May 31, 2022

Email churn refers to the percentage of subscribers that opt-out of your email marketing list. Your list churn rate is further broken down into transparent churn and opaque churn.

List Churn: Why Subscribers Opt-Out

A high list churn indicates that the message has lost its relevance or that the topics it covers are no longer of interest to its readers.

Transparent Churn

With transparent churn, it is clear when a subscriber has stopped getting emails from you.

There are many reasons why subscribers may stop getting emails from you. The most obvious reason is when they choose to unsubscribe or report your email as spam. 

Sometimes a subscriber may stop receiving your emails due to no action on their part, such as a hard bounce.

Opaque Churn

Opaque churn is where the subscriber is no longer receiving your email but it may not be obvious.

Sometimes emails are sent to their junk or trash folders. This can also happen when emailing the wrong email address.

Some people use secondary email addresses to sign up for offers.

How to Measure List Churn

List churn rate is measured over a set period. Unless your list is very large and very active, calculating your annual churn is usually the most accurate way to measure attrition.

Most email marketing experts focus their strategies on their transparent churn as this is much easier to accurately track. To figure out your transparent churn rate, you’ll need to know the size of your current email list.

You will also need these 12-months worth of customer attrition data:

  • Spam complaints
  • Hard and soft bounces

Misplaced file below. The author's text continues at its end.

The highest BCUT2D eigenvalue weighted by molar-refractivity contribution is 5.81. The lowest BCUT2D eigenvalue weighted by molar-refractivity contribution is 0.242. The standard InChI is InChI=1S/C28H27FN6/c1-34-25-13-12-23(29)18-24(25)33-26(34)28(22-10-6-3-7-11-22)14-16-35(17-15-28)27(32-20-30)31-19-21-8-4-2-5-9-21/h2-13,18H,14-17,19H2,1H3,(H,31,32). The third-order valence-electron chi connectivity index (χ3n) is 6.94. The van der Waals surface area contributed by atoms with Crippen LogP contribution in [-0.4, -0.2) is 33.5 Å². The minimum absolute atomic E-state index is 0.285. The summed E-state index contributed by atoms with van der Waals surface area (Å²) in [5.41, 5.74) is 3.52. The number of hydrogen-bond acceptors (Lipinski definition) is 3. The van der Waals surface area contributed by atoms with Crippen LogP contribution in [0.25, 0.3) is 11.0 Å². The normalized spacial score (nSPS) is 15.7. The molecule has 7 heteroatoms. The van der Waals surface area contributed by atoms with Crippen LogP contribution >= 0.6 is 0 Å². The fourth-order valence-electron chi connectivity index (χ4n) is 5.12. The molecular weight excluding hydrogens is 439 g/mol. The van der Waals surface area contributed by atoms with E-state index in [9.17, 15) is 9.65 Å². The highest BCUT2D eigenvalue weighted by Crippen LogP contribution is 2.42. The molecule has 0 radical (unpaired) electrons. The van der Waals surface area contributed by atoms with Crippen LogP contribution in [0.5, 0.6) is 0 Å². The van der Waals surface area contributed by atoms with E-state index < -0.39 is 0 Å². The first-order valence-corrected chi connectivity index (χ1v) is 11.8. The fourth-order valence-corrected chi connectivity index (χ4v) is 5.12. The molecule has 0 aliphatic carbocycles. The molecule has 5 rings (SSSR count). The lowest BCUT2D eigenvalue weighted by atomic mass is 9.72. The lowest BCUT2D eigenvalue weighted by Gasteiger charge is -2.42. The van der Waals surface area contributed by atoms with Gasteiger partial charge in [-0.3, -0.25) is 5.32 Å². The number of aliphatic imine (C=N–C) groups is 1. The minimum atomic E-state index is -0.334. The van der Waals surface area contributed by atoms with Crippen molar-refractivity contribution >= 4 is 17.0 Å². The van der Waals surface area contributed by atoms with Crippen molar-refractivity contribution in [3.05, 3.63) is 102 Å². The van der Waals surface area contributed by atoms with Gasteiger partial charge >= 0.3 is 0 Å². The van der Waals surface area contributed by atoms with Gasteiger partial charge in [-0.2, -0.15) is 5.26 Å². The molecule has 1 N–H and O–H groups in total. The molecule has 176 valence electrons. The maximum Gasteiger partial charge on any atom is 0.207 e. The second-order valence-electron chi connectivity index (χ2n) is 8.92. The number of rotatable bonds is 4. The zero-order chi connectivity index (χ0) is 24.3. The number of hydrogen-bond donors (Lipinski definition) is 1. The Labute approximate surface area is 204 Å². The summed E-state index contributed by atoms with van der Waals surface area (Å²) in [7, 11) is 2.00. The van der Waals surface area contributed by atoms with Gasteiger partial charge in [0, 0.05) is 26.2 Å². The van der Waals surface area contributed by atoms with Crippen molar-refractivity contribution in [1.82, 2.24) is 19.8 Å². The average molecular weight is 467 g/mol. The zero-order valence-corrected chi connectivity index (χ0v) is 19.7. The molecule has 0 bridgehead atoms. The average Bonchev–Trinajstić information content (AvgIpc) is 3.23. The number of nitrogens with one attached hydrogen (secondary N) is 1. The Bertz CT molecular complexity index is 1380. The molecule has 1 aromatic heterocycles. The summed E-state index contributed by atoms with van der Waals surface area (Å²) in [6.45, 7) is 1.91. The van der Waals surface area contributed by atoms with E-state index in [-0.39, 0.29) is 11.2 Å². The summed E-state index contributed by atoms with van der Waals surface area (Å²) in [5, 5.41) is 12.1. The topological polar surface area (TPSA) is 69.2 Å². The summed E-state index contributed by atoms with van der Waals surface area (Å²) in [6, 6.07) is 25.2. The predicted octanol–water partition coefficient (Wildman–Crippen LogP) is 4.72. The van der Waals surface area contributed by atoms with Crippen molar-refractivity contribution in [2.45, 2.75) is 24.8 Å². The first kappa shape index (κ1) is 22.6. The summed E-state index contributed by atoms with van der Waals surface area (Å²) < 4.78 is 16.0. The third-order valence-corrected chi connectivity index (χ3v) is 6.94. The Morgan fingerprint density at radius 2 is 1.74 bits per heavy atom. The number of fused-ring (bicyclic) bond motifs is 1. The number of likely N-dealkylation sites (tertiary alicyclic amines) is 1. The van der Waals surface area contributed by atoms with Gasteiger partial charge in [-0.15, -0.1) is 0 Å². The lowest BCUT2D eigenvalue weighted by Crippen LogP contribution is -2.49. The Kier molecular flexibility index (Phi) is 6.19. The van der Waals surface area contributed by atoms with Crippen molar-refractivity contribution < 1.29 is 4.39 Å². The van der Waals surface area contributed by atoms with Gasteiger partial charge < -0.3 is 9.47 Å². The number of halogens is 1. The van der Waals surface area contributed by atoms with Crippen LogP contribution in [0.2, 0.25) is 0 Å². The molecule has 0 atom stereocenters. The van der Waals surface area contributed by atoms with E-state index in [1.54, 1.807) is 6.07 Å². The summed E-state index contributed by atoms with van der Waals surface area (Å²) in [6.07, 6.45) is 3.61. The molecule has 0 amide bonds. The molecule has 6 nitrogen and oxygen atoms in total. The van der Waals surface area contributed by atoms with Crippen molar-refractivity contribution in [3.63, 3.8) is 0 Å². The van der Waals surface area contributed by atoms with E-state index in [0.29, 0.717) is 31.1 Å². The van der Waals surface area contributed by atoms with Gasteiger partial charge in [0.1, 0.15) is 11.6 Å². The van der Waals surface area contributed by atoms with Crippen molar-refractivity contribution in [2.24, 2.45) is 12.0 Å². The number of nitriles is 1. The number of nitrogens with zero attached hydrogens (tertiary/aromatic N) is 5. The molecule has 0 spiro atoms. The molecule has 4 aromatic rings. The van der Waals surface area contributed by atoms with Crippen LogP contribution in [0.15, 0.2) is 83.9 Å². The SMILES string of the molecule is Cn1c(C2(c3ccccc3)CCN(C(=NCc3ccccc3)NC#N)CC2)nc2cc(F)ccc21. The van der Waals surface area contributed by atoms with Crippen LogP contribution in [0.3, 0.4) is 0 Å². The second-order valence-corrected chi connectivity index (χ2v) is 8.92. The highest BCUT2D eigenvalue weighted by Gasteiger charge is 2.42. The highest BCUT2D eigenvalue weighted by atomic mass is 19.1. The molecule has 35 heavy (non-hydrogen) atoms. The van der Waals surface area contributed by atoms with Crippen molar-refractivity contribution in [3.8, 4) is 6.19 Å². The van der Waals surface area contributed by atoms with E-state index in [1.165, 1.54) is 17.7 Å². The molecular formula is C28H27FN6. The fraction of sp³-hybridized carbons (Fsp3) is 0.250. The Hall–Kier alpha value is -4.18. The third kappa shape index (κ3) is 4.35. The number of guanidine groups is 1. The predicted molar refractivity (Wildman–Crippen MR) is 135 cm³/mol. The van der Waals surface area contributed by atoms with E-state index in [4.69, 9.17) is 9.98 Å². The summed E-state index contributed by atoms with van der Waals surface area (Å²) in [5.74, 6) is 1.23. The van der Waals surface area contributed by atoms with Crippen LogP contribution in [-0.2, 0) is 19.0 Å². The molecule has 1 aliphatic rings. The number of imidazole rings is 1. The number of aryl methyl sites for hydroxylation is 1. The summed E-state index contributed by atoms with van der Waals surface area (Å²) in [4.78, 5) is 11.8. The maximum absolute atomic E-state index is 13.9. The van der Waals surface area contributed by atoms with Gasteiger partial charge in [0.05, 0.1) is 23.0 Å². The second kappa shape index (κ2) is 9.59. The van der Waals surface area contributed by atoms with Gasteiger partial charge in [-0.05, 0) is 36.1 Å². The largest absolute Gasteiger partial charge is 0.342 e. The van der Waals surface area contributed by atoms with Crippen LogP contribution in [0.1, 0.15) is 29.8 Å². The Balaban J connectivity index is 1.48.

• Unsubscribe activity

Once you have this information, calculating your transparent churn rate is relatively simple.

Churn rate = transparent churn metrics / list size

Calculating your opaque churn rate will require more work as you will need to determine your opaque churn metrics.

  • What percentage of emails are reaching your subscribers’ inbox
  • The number of email subscribers who have not opened your emails over the past 12 months

Most email service providers will have stats on your email deliverability. This is typically referred to as your “inbox placement”.

If 80% of emails are making it to a subscriber’s email, that means 20% are not.

You can now calculate your total churn rate as:

Total churn rate = (transparent churn metrics + opaque churn metrics) / email list size

By determining your rate of total attrition, you can gauge the success of your various retention strategies. You can then implement these different strategies for minimizing your list churn.

How to Reduce List Churn

Considering that it takes so much time, energy, and money to acquire a new subscriber, it’s surprising that so many will abandon their subscription. But it’s important to remember that this is only the average.

Many email marketers do a good job of retaining their subscribers.

According to one study, the top 10% of email marketers saw a first-year retention rate of 84%. In comparison, the retention rate for the bottom 10% was only 26%.